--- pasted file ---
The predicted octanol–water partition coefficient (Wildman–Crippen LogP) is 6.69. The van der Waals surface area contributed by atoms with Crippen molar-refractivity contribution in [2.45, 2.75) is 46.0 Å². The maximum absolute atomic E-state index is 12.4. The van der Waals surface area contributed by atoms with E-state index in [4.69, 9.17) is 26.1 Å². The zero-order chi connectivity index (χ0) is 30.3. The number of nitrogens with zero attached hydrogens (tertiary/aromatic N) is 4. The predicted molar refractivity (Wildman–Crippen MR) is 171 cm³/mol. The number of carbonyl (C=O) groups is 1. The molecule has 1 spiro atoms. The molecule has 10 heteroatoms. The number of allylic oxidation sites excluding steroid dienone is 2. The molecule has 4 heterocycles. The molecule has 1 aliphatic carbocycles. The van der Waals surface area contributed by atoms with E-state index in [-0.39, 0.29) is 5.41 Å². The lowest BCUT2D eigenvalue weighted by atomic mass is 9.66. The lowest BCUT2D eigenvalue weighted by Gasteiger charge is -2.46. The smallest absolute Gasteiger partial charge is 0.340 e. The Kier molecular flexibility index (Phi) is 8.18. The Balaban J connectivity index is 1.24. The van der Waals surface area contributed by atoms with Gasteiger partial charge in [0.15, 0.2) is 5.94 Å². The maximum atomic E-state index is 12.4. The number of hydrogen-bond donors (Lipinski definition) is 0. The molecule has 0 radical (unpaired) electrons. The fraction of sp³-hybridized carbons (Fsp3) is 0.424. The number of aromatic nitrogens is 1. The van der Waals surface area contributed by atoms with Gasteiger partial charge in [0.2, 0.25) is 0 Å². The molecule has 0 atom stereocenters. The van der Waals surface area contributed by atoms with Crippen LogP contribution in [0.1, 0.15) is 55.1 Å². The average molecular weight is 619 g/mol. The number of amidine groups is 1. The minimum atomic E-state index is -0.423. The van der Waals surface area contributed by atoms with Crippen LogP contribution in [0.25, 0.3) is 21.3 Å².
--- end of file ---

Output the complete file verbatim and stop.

The predicted octanol–water partition coefficient (Wildman–Crippen LogP) is 6.69. The van der Waals surface area contributed by atoms with Crippen molar-refractivity contribution in [2.45, 2.75) is 46.0 Å². The maximum absolute atomic E-state index is 12.4. The van der Waals surface area contributed by atoms with E-state index in [4.69, 9.17) is 26.1 Å². The zero-order chi connectivity index (χ0) is 30.3. The number of nitrogens with zero attached hydrogens (tertiary/aromatic N) is 4. The predicted molar refractivity (Wildman–Crippen MR) is 171 cm³/mol. The number of carbonyl (C=O) groups is 1. The molecule has 1 spiro atoms. The molecule has 10 heteroatoms. The number of allylic oxidation sites excluding steroid dienone is 2. The molecule has 4 heterocycles. The molecule has 1 aliphatic carbocycles. The van der Waals surface area contributed by atoms with E-state index in [-0.39, 0.29) is 5.41 Å². The lowest BCUT2D eigenvalue weighted by atomic mass is 9.66. The lowest BCUT2D eigenvalue weighted by Gasteiger charge is -2.46. The smallest absolute Gasteiger partial charge is 0.340 e. The Kier molecular flexibility index (Phi) is 8.18. The Balaban J connectivity index is 1.24. The van der Waals surface area contributed by atoms with Gasteiger partial charge in [0.15, 0.2) is 5.94 Å². The maximum atomic E-state index is 12.4. The number of hydrogen-bond donors (Lipinski definition) is 0. The molecule has 0 radical (unpaired) electrons. The fraction of sp³-hybridized carbons (Fsp3) is 0.424. The number of aromatic nitrogens is 1. The van der Waals surface area contributed by atoms with Gasteiger partial charge in [0.2, 0.25) is 0 Å². The molecule has 0 atom stereocenters. The van der Waals surface area contributed by atoms with Crippen LogP contribution in [0.1, 0.15) is 55.1 Å². The average molecular weight is 619 g/mol. The number of amidine groups is 1. The minimum atomic E-state index is -0.423. The van der Waals surface area contributed by atoms with Crippen LogP contribution in [0.25, 0.3) is 21.3 Å².